Unfortunately, MPI-HMMER scales linearly up to only 256 processing cores. After that the number of amino acids (which make up the protein domains) it’s able to calculate per hour begins a slow, steady decline as the number of used cores increases beyond 512. Halloy and Rekepalli examined the MPI-HMMER package to see where performance could be increased and decided instead to write a new parallel program based on the sequential version of HMMER. With this new code they were able to improve its performance a hundred fold using up to and over 4,096 cores.
By eliminating the communications between the participating computing nodes and minimizing simultaneous output to file systems, the team made their version of HMMER, known as Highly Scalable Parallel (HSP)–HMMER, ideally parallel. According to the researchers, this approach not only simplifies programming issues, but also eliminates the overhead accrued with the sending and receiving a myriad of messages between nodes.
The biggest obstacle to scaling HMMER to Jaguar’s and Kraken’s thousands of processors, however, was the input/output (I/O) involved in searching the immense number of proteins and models in the respective databases, said Halloy. By distributing protein sequences of different lengths and thereby ensuring that the various jobs on different cores finish at different times, thus beginning new sequences at different times as well, the team was able to randomize the I/O events and largely do away with the previous I/O bottlenecks that plagued MPI-HMMER as well as earlier versions of HSP-HMMER.
“Think of trying to build a house with ten workers,” said Halloy. “Ten is better than one. And perhaps 100 workers could be used and finish the house even faster. But if you tried using 10,000 or more handymen simultaneously, you would clearly encounter difficulties. They would all be bumping into each other, and despite the surplus of labor, they would be counterproductive.” By carefully rotating (or synchronizing) the workers in and out, however, the building of the “house” on Jaguar or Kraken progresses rapidly, and the databases are scanned and the proteins modeled faster than ever before.
“This minimizes simultaneous reads/writes and avoids major time delays due to traffic jams,” wrote the team in a paper published in the Association for Computing Machinery Symposium on Applied Computing Bioinformatics Track 2009. This, they added, allowed for the identification of all of the functional domains in the NR database in less than 24 hours of compute time, demonstrating “an advantage of using supercomputers for computational sequence analysis, especially in the nearest future, when both the database size and the number of available domain models will increase dramatically.” With the traditional MPI-HMMER package on a cluster, this could have taken as long as two months.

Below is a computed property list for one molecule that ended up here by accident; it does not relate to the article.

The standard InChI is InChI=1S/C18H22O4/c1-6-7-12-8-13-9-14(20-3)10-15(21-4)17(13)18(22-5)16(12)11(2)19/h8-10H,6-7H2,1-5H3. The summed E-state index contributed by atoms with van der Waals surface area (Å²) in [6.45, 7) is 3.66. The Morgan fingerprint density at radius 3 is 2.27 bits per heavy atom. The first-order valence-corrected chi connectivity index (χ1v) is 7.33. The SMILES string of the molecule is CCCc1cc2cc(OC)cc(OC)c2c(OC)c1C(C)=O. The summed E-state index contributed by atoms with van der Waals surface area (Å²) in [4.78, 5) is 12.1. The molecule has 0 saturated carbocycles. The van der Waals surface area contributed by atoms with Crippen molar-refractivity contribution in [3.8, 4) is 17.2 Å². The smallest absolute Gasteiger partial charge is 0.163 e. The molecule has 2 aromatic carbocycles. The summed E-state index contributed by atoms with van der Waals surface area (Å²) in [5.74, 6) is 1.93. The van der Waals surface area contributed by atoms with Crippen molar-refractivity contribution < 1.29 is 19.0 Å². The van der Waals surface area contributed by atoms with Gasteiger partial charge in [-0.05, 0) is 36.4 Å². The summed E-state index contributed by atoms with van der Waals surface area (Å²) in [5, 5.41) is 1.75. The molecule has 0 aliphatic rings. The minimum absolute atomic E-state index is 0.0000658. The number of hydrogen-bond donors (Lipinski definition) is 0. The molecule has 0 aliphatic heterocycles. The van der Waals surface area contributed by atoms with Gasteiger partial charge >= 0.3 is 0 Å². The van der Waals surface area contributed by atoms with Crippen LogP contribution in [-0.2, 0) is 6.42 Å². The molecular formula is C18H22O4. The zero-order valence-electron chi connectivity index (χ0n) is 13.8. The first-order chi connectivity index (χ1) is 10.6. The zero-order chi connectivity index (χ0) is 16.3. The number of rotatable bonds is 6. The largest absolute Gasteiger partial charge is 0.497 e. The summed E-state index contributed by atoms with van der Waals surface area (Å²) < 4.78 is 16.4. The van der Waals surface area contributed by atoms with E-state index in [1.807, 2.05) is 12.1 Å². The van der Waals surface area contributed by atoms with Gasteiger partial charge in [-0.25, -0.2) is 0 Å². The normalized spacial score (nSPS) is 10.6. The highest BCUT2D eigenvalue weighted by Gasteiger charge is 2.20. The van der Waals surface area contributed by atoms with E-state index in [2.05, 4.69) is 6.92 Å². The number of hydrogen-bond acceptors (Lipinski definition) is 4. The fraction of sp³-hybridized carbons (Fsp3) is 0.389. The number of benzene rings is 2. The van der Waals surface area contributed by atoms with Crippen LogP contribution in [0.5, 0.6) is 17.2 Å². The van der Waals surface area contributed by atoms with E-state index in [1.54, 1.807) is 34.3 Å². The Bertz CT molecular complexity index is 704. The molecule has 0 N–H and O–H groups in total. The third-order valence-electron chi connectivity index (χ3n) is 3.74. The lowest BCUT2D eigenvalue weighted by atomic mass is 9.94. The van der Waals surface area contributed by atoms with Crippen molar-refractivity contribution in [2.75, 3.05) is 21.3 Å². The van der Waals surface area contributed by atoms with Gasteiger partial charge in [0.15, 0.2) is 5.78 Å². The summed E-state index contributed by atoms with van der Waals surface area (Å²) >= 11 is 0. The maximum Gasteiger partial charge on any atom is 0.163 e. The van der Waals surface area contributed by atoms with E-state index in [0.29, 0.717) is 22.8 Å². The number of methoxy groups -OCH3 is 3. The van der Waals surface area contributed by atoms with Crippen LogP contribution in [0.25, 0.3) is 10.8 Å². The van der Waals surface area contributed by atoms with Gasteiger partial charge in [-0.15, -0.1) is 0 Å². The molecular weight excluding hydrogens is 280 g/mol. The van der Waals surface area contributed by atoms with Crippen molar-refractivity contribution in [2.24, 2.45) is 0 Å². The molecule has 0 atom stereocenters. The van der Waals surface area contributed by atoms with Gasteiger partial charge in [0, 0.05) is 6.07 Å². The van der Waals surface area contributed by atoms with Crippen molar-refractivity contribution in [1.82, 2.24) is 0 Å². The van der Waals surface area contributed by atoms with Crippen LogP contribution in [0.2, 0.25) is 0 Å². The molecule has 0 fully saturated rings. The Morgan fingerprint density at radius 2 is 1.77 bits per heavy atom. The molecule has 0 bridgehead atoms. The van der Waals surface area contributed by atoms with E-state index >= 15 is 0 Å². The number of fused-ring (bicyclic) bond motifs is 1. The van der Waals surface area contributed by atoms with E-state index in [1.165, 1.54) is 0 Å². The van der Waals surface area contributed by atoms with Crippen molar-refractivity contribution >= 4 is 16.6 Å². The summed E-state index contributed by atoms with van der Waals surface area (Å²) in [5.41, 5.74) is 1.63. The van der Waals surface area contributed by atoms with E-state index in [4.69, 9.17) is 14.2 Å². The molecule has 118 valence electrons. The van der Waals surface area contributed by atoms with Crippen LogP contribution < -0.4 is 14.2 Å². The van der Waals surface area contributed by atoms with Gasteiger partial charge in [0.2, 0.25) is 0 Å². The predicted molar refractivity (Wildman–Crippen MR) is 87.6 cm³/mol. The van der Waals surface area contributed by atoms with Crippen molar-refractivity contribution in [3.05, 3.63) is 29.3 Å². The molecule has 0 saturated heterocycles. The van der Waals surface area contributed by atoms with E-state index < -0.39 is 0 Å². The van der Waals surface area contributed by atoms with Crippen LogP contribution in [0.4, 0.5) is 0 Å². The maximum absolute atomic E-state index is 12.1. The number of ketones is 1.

So far the team has scaled up to a little more than 8,000 cores, and at that number performance still increases linearly, but the I/O problems could resurface, warned Rekepalli. And as the database continues to grow, the search times involved will likewise increase, making further improvements necessary if researchers are to keep up with the ever-increasing number of genomes being sequenced.
Although they began using the DOE’s Jaguar Cray XT4 component, said the team, they are currently utilizing Kraken, the NSF’s Cray XT5 managed by the University of Tennessee, in HSP-HMMER’s development. In fact, one of their most recent runs with the latest Pfam database was completed in less than 14 hours on Kraken due to its improved parallel I/O, a roughly ten-hour gain from their previous best using the same number of cores.
Oak Ridge National Laboratory’s supercomputing complex is home to Kraken and both XT4 and XT5 components of Jaguar. These world-class computing systems allow the team to continue improving HSP-HMMER’s scalability and I/O and give the biology community a valuable means with which to determine the nature and functions of life’s most fundamental actors.
Images used for the story were taken from the National Library of Medicine (NLM) conserved domain Web pages.
citing the Conserved Domain Database (CDD): Marchler-Bauer A, Anderson JB, Chitsaz F, Derbyshire MK, DeWeese-Scott C, Fong JH, Geer LY, Geer RC, Gonzales NR, Gwadz M, He S, Hurwitz DI, Jackson JD, Ke Z, Lanczycki CJ, Liebert CA, Liu C, Lu F, Lu S, Marchler GH, Mullokandov M, Song JS, Tasneem A, Thanki N, Yamashita RA, Zhang D, Zhang N, Bryant SH. CDD: specific functional annotation with the Conserved Domain Database. Nucleic Acids Res. 2009;37(Database Issue):D205-10.